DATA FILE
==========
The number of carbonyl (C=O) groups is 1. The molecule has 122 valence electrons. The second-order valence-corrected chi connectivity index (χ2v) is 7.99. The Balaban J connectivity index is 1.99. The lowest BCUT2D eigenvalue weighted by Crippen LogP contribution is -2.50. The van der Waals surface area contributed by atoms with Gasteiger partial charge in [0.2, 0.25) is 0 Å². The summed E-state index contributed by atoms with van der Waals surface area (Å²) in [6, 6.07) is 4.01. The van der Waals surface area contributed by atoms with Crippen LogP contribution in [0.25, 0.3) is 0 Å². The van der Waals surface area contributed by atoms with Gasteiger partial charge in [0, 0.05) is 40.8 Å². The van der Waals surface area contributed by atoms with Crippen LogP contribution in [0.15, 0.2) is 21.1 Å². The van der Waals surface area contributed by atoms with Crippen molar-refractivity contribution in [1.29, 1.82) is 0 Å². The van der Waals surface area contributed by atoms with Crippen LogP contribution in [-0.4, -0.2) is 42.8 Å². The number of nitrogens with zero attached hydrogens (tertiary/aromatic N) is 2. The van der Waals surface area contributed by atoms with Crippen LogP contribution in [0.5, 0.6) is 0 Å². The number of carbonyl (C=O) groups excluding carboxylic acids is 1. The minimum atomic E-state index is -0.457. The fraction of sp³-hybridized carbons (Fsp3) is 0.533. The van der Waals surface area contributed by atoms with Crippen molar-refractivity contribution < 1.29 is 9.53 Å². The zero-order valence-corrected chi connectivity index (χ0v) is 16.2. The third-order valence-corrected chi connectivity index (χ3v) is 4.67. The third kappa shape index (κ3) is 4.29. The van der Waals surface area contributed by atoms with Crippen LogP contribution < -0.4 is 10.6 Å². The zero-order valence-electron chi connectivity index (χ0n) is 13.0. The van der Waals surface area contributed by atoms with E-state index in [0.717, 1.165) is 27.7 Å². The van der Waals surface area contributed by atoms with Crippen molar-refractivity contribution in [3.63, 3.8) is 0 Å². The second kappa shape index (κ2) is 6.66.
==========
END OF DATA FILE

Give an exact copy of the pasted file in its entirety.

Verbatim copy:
The number of carbonyl (C=O) groups is 1. The molecule has 122 valence electrons. The second-order valence-corrected chi connectivity index (χ2v) is 7.99. The Balaban J connectivity index is 1.99. The lowest BCUT2D eigenvalue weighted by Crippen LogP contribution is -2.50. The van der Waals surface area contributed by atoms with Gasteiger partial charge in [0.2, 0.25) is 0 Å². The summed E-state index contributed by atoms with van der Waals surface area (Å²) in [6, 6.07) is 4.01. The van der Waals surface area contributed by atoms with Crippen LogP contribution in [0.25, 0.3) is 0 Å². The van der Waals surface area contributed by atoms with Gasteiger partial charge in [0, 0.05) is 40.8 Å². The van der Waals surface area contributed by atoms with Crippen LogP contribution in [0.15, 0.2) is 21.1 Å². The van der Waals surface area contributed by atoms with Crippen molar-refractivity contribution in [1.29, 1.82) is 0 Å². The van der Waals surface area contributed by atoms with Crippen LogP contribution in [-0.4, -0.2) is 42.8 Å². The number of nitrogens with zero attached hydrogens (tertiary/aromatic N) is 2. The van der Waals surface area contributed by atoms with Crippen LogP contribution in [0.5, 0.6) is 0 Å². The number of carbonyl (C=O) groups excluding carboxylic acids is 1. The minimum atomic E-state index is -0.457. The fraction of sp³-hybridized carbons (Fsp3) is 0.533. The van der Waals surface area contributed by atoms with Crippen molar-refractivity contribution < 1.29 is 9.53 Å². The zero-order valence-corrected chi connectivity index (χ0v) is 16.2. The third-order valence-corrected chi connectivity index (χ3v) is 4.67. The third kappa shape index (κ3) is 4.29. The van der Waals surface area contributed by atoms with Crippen LogP contribution < -0.4 is 10.6 Å². The zero-order valence-electron chi connectivity index (χ0n) is 13.0. The van der Waals surface area contributed by atoms with E-state index in [0.717, 1.165) is 27.7 Å². The van der Waals surface area contributed by atoms with Crippen molar-refractivity contribution in [3.63, 3.8) is 0 Å². The second kappa shape index (κ2) is 6.66.